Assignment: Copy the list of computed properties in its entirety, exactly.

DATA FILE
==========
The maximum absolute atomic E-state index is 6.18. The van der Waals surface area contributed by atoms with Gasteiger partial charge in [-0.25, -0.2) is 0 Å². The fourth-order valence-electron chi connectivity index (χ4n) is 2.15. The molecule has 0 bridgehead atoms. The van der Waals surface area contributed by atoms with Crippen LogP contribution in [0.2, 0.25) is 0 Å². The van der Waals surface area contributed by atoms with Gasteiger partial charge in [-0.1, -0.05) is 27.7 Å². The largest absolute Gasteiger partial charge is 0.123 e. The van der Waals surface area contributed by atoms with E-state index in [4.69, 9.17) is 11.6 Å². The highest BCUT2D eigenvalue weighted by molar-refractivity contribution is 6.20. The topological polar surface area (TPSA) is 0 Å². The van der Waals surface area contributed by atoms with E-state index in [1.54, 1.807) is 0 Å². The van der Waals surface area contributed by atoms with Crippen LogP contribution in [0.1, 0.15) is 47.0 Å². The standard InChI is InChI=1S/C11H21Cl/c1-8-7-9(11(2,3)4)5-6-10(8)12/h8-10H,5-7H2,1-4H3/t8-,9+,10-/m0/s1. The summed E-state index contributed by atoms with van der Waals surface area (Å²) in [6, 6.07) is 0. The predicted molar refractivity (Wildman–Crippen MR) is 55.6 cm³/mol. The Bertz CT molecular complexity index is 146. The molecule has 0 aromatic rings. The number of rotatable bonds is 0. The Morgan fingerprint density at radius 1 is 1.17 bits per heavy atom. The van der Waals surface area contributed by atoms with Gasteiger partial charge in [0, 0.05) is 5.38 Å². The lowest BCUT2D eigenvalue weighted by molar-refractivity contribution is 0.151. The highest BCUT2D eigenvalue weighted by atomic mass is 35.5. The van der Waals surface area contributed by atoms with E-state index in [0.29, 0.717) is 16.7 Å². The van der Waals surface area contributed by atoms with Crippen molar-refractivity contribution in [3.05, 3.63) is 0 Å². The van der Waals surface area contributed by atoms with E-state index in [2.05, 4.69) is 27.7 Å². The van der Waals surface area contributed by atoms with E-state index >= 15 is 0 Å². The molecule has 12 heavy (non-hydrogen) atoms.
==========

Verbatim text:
The maximum absolute atomic E-state index is 6.18. The van der Waals surface area contributed by atoms with Gasteiger partial charge in [-0.25, -0.2) is 0 Å². The fourth-order valence-electron chi connectivity index (χ4n) is 2.15. The molecule has 0 bridgehead atoms. The van der Waals surface area contributed by atoms with Crippen LogP contribution in [0.2, 0.25) is 0 Å². The van der Waals surface area contributed by atoms with Gasteiger partial charge in [-0.1, -0.05) is 27.7 Å². The largest absolute Gasteiger partial charge is 0.123 e. The van der Waals surface area contributed by atoms with E-state index in [4.69, 9.17) is 11.6 Å². The highest BCUT2D eigenvalue weighted by molar-refractivity contribution is 6.20. The topological polar surface area (TPSA) is 0 Å². The van der Waals surface area contributed by atoms with E-state index in [1.54, 1.807) is 0 Å². The van der Waals surface area contributed by atoms with Crippen LogP contribution in [0.1, 0.15) is 47.0 Å². The standard InChI is InChI=1S/C11H21Cl/c1-8-7-9(11(2,3)4)5-6-10(8)12/h8-10H,5-7H2,1-4H3/t8-,9+,10-/m0/s1. The summed E-state index contributed by atoms with van der Waals surface area (Å²) in [6, 6.07) is 0. The predicted molar refractivity (Wildman–Crippen MR) is 55.6 cm³/mol. The Bertz CT molecular complexity index is 146. The molecule has 0 aromatic rings. The number of rotatable bonds is 0. The Morgan fingerprint density at radius 1 is 1.17 bits per heavy atom. The van der Waals surface area contributed by atoms with Gasteiger partial charge in [0, 0.05) is 5.38 Å². The lowest BCUT2D eigenvalue weighted by molar-refractivity contribution is 0.151. The highest BCUT2D eigenvalue weighted by atomic mass is 35.5. The van der Waals surface area contributed by atoms with E-state index in [0.29, 0.717) is 16.7 Å². The van der Waals surface area contributed by atoms with Crippen molar-refractivity contribution in [3.05, 3.63) is 0 Å². The van der Waals surface area contributed by atoms with E-state index in [2.05, 4.69) is 27.7 Å². The van der Waals surface area contributed by atoms with E-state index >= 15 is 0 Å². The molecule has 12 heavy (non-hydrogen) atoms.